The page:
It’s been a century since the death of pioneer, Gustave Eiffel, and the Monnaie de Paris remembers in gold and silver

Gustave Eiffel (1832–1923) was a French engineer and architect renowned for designing the iconic Eiffel Tower in Paris, one of the world’s most recognisable landmarks. Born in Dijon, France, Eiffel initially studied chemistry but later pursued engineering, establishing himself as a leading figure in the construction industry during the late 19th century. His expertise in metal structures was demonstrated through various
projects, including the structural framework for the Statue of Liberty
in New York.

However, his most celebrated achievement remains the Eiffel Tower, constructed for the 1889 Exposition Universelle held in Paris to celebrate the centennial of the French Revolution. Initially met with scepticism and criticism, the tower’s innovative design and engineering marvel silenced its critics, and it remains a potent symbol of, not just the city, but the nation. Beyond his architectural contributions, Gustave Eiffel was a pioneer in
aerodynamics and metallurgy, making significant advancements in the
fields of bridge design and structural engineering. Truly an impressive career.

We’ve been a bit light on Monnaie de Paris releases of late (they’re not the most helpful of mints…), but we’re huge admirers of their portfolio, and this new range, marking a century since Eiffel’s death at the ripe old age of 91, is a fine one, in our view. The reverse depicts a portrait of Eiffel himself, mapped out in polygons, as if framed with the steel girders of his most famous creation, and there’s a smattering of rivets to enhance the effect. It’s quite superb. A close-up view of the tower fills the background. The proof coins have a riveted RF in the small piece of negative space, while the two circulating silver coins have the date instead.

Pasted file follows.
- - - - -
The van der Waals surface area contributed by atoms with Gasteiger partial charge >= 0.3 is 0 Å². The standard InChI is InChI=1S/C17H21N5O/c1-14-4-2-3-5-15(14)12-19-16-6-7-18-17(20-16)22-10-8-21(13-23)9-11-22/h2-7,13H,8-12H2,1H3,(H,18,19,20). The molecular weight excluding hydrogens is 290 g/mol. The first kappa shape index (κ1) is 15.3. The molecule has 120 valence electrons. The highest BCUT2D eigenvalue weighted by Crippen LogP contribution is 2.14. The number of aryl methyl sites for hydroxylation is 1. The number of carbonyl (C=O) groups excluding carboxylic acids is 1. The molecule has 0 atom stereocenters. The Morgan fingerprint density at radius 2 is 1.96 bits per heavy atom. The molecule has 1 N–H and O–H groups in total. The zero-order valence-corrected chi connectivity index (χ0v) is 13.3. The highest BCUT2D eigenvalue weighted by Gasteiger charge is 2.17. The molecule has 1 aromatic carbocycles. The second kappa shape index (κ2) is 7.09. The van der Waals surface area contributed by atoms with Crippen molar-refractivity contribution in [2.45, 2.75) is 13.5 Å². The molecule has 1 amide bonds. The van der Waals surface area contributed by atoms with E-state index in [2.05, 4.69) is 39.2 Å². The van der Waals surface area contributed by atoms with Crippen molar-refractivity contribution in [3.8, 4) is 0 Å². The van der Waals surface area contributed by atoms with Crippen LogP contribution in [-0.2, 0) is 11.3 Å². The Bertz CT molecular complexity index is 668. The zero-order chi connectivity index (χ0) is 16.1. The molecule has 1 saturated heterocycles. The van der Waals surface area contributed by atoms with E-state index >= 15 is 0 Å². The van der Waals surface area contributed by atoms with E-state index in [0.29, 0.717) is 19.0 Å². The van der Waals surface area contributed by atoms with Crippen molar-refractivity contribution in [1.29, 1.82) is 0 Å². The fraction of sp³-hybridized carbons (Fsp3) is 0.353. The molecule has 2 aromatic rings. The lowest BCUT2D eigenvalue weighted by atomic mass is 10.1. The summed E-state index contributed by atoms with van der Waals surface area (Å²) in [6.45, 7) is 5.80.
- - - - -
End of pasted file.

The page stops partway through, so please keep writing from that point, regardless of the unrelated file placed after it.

Those circulating pair of coins also have a standard French obverse, while the other five variants have a much more interesting design, again based around the tower, this time from an aerial perspective. Surrounding it are some of Eiffel’s other creations. To the left is the skeleton of the Statue of Liberty, to the right the LE (an aeroplane), above is the Garabit viaduct, and below is pictured the Maria Pia de Porto bridge. It’s a neat composition of his work, although the reverse side of this coin is the star for us.

There are three gold proof coins, with the traditional one-ounce, and quarter-ounce obvious choices, but the addition of the 0.5 gram minigold is a terrific touch. All are boxed with a COA. There are a pair of proof silver coins, with the two-ounce standing out for its incorporation of an NFC chip (the red dome on the picture above). When scanned by a phone, you can register your coin with a digital certificate, and get more information on Eiffel. An attractive idea in many ways, its appearance isn’t, however. The two circulating coins are struck in a lower quality silver, and have face values close to their selling price, and different packaging. All should be available to buy from Monday 27th November.

Gold reverse (common)

Gold obverse (1oz pictured)

Common reverse of circulating silver (€100, €10)

Common obverse of circulating silver (€100, €10)

Packaging & NFC of 2oz silver proof

Packaging of €10 circulating silver


100 Euro (France) 45.0 grams of 0.900 silver 47.0 mm Uncirculated 5,000
25 Euro (France) 62.21 grams of 0.999 silver 41.0 mm Proof 1,923
10 Euro (France) 22.2 grams of 0.999 silver 37.0 mm Proof 3,000
10 Euro (France) 13.0 grams of 0.333 silver 31.0 mm Uncirculated 30,000
200 Euro (France) 31.1 grams of 0.999 gold 37.0 mm Proof 250
50 Euro (France) 7.78 grams of 0.999 gold 22.2 mm Proof 500
5 Euro (France) 0.5 grams of 0.999 gold 11.0 mm Proof 2,000